Did you know that empathy is a key ingredient for the partner and the couple's recovery?
Client-centered approaches to healing and recovery


During those dark, emotional cold, and lonely days of early discovery before going to therapy or a recovery program, most addicts minimize the pain and trauma their partners are experiencing, and that’s because they really don’t have a clue that their acting out behavior has absolutely traumatized and devistated their partner.

If the goal is to heal and recover from the effects of relational trauma, that resulted from a loved-one’s sexual betrayl, then the single-most loving ACTION an addict can extend towards his traumatized partner is to look HER in the eye acknowlege the present behavior he’s done; for example, driving by the building/location where the betrayl occurred, it is the absolute responsibility of the betrayer to muster up as much sincerity as possible and acknowlege what she needs to hear, for example, “I see we are passing by the building, and I am sorry, I know this is a trigger for you, I am, and will continue to work on recovery so YOU will never experience this pain again”.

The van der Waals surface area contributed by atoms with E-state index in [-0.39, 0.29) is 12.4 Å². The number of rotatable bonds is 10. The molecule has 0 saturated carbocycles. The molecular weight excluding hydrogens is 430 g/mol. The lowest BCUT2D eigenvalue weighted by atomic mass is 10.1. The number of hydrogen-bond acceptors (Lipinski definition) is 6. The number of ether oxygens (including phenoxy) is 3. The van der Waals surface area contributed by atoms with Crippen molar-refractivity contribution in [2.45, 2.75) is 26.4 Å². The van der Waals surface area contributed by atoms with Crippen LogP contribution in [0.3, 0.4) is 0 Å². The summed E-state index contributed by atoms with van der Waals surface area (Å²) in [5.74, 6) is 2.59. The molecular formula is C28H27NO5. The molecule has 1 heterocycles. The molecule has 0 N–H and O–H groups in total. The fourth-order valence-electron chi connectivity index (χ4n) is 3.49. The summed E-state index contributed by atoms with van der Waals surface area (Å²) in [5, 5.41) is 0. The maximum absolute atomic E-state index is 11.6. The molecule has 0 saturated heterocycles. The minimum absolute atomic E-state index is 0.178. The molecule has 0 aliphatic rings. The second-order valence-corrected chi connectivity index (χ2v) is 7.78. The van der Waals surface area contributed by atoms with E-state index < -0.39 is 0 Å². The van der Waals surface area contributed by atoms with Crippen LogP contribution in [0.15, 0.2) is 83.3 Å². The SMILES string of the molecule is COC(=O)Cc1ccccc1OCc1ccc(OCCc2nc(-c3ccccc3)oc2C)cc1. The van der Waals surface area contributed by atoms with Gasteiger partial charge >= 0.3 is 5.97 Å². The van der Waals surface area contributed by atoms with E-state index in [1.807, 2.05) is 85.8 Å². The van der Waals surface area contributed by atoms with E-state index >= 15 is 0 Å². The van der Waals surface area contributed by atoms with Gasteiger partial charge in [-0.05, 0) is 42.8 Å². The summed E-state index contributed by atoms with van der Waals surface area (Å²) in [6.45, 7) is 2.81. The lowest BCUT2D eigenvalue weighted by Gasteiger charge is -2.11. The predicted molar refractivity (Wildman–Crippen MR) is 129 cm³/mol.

This evolves as the relationship grows and heals.  There is not a once-size fits all approach to what each partner may need for empathetic support from her sex addict spouse.  Since each coupleship is as uniqe as a snowflake, and the psychological injury is distinctive to a partners experiences, what she needs must be tailored to her and their journey.  For instance, how a partner suspected or discovered elements of the addiction would inform what triggers she may experience as the journey progresses.  This can and often does shift as a couple makes strides in healing the damage to their relationship  Multiple sessions working on empathy with the couple could prevent further damage to the partner and the couple.

The key ingredient is the williningness to work from both individuals.  First and foremost, the SA, MUST be willing to humble himself, which is not suggestive of a tail between the legs stance, like a vicimized dog.  Rather it is honest acceptance that his sexual betrayl, regardless of what form it had taken, has irreversibly injured his partner.  With a trained therapists assitance, she needs to outline what her triggers are.  She will know immediately what they are and as time progresses she will learn she may have other triggers.  What he has control over is implementing empathy into their daily lives so that she is not re-traumatized as a result of his blaim and minimization of what has happened.  It is absolutley possible to heal quicker from this injury, when empathy is provided as the medicine.

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